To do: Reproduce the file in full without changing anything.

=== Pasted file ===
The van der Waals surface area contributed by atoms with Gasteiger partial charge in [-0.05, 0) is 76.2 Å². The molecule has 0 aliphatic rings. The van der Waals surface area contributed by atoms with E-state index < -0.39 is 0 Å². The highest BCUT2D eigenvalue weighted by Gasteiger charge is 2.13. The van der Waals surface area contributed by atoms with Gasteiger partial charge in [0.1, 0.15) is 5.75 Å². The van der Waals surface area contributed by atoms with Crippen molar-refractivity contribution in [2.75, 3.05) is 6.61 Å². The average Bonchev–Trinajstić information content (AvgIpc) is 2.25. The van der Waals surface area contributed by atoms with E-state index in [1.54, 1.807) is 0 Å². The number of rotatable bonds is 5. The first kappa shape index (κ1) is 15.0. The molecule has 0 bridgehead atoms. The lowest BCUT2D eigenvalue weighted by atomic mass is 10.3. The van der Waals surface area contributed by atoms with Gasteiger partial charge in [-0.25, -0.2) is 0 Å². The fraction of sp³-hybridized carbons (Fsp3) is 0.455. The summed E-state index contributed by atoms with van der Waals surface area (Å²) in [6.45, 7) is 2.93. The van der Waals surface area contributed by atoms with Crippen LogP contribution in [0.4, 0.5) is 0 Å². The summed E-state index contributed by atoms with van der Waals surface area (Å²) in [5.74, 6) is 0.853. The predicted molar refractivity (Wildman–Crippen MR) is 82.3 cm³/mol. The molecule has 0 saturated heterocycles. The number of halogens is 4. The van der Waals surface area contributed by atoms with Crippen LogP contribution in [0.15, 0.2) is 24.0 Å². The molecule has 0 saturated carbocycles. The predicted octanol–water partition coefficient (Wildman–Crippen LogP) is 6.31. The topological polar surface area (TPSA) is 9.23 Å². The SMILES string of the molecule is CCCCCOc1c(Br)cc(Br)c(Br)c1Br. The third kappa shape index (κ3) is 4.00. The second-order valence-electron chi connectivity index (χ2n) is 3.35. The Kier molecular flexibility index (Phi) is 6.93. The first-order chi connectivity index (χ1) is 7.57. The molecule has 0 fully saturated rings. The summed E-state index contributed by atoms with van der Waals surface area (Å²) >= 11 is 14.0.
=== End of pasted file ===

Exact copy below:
The van der Waals surface area contributed by atoms with Gasteiger partial charge in [-0.05, 0) is 76.2 Å². The molecule has 0 aliphatic rings. The van der Waals surface area contributed by atoms with E-state index < -0.39 is 0 Å². The highest BCUT2D eigenvalue weighted by Gasteiger charge is 2.13. The van der Waals surface area contributed by atoms with Gasteiger partial charge in [0.1, 0.15) is 5.75 Å². The van der Waals surface area contributed by atoms with Crippen molar-refractivity contribution in [2.75, 3.05) is 6.61 Å². The average Bonchev–Trinajstić information content (AvgIpc) is 2.25. The van der Waals surface area contributed by atoms with E-state index in [1.54, 1.807) is 0 Å². The number of rotatable bonds is 5. The first kappa shape index (κ1) is 15.0. The molecule has 0 bridgehead atoms. The lowest BCUT2D eigenvalue weighted by atomic mass is 10.3. The van der Waals surface area contributed by atoms with Gasteiger partial charge in [-0.25, -0.2) is 0 Å². The fraction of sp³-hybridized carbons (Fsp3) is 0.455. The summed E-state index contributed by atoms with van der Waals surface area (Å²) in [6.45, 7) is 2.93. The van der Waals surface area contributed by atoms with Crippen LogP contribution in [0.4, 0.5) is 0 Å². The summed E-state index contributed by atoms with van der Waals surface area (Å²) in [5.74, 6) is 0.853. The predicted molar refractivity (Wildman–Crippen MR) is 82.3 cm³/mol. The molecule has 0 saturated heterocycles. The number of halogens is 4. The van der Waals surface area contributed by atoms with Crippen LogP contribution in [0.15, 0.2) is 24.0 Å². The molecule has 0 saturated carbocycles. The predicted octanol–water partition coefficient (Wildman–Crippen LogP) is 6.31. The topological polar surface area (TPSA) is 9.23 Å². The SMILES string of the molecule is CCCCCOc1c(Br)cc(Br)c(Br)c1Br. The third kappa shape index (κ3) is 4.00. The second-order valence-electron chi connectivity index (χ2n) is 3.35. The Kier molecular flexibility index (Phi) is 6.93. The first-order chi connectivity index (χ1) is 7.57. The molecule has 0 fully saturated rings. The summed E-state index contributed by atoms with van der Waals surface area (Å²) >= 11 is 14.0.